The Somerset Rural Life Museum is situated in Glastonbury, Somerset, UK. It is a museum of the social and agricultural history of Somerset, housed in buildings surrounding a 14th-century barn once belonging to Glastonbury Abbey.
It was used as a Tithe barn for the storage of arable produce, particularly wheat and rye, from the abbey's home farm of approximately 524 acres (2.12 km2). Threshing and winnowing would also have been carried out in the barn.
The barn which was built from local 'shelly' limestone, with thick timbers supporting the stone tiling of the roof. It has been designated by English Heritage as a grade I listed building, and is a Scheduled Ancient Monument. In 2011 the 14 feet (4.3 m) high doors of the barn were replaced by local craftsmen using materials and traditional techniques and materials to a design based on The Bishop's Eye in Wells.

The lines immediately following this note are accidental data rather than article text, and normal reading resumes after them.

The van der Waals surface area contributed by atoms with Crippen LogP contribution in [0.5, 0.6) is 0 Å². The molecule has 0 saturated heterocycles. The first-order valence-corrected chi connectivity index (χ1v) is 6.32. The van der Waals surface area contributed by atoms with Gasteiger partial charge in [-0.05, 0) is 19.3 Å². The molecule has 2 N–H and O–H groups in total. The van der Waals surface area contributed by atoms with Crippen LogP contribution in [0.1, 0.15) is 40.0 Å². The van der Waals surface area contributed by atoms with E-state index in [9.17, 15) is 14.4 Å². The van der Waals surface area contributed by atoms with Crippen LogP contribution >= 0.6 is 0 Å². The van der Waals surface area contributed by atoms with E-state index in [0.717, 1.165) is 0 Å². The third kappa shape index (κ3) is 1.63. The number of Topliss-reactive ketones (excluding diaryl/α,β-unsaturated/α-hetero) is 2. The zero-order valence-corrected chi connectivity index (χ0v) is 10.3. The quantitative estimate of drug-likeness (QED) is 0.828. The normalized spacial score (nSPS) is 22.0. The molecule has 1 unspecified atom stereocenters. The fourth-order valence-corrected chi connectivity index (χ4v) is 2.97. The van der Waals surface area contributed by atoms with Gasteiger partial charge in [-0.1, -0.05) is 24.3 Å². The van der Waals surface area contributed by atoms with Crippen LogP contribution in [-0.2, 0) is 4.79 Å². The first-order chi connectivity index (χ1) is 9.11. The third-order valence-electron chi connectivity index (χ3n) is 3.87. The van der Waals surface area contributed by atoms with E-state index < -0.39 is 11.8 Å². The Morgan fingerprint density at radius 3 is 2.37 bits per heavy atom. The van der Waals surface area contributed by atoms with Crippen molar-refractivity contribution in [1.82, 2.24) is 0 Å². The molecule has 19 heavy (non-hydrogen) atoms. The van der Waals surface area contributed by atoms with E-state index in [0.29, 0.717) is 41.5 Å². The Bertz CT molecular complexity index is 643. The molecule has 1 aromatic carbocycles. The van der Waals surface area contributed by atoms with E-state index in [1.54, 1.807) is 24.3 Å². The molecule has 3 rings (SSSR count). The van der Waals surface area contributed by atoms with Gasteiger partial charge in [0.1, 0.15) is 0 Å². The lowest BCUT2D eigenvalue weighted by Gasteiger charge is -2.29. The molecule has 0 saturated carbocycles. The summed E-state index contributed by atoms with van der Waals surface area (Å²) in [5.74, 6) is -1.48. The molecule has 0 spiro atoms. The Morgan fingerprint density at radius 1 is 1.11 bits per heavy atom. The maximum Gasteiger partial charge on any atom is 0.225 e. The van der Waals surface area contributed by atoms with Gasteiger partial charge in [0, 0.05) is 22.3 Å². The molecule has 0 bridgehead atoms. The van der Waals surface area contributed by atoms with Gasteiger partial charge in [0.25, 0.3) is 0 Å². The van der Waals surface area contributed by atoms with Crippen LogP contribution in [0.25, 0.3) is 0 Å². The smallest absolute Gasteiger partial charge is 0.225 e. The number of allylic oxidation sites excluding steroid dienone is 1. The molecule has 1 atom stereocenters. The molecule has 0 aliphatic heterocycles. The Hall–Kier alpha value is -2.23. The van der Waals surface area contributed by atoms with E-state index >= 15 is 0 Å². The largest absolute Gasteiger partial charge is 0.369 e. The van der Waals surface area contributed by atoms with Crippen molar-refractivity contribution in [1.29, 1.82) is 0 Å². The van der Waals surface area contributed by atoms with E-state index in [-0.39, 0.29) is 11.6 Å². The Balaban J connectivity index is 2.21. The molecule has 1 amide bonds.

After the Dissolution of the Monasteries in 1539 the barn was given to the Duke of Somerset. By the early 20th century it was being used as a farm store by the Mapstone family. In 1974 they donated it to Somerset County Council and between 1976 and 1978 underwent restoration. It was also used as the location for the pistol duel in Stanley Kubrick's "Barry Lyndon", released in 1975.
Abbey Farm, Chilkwell St, Glastonbury BA6 8DB, United Kingdom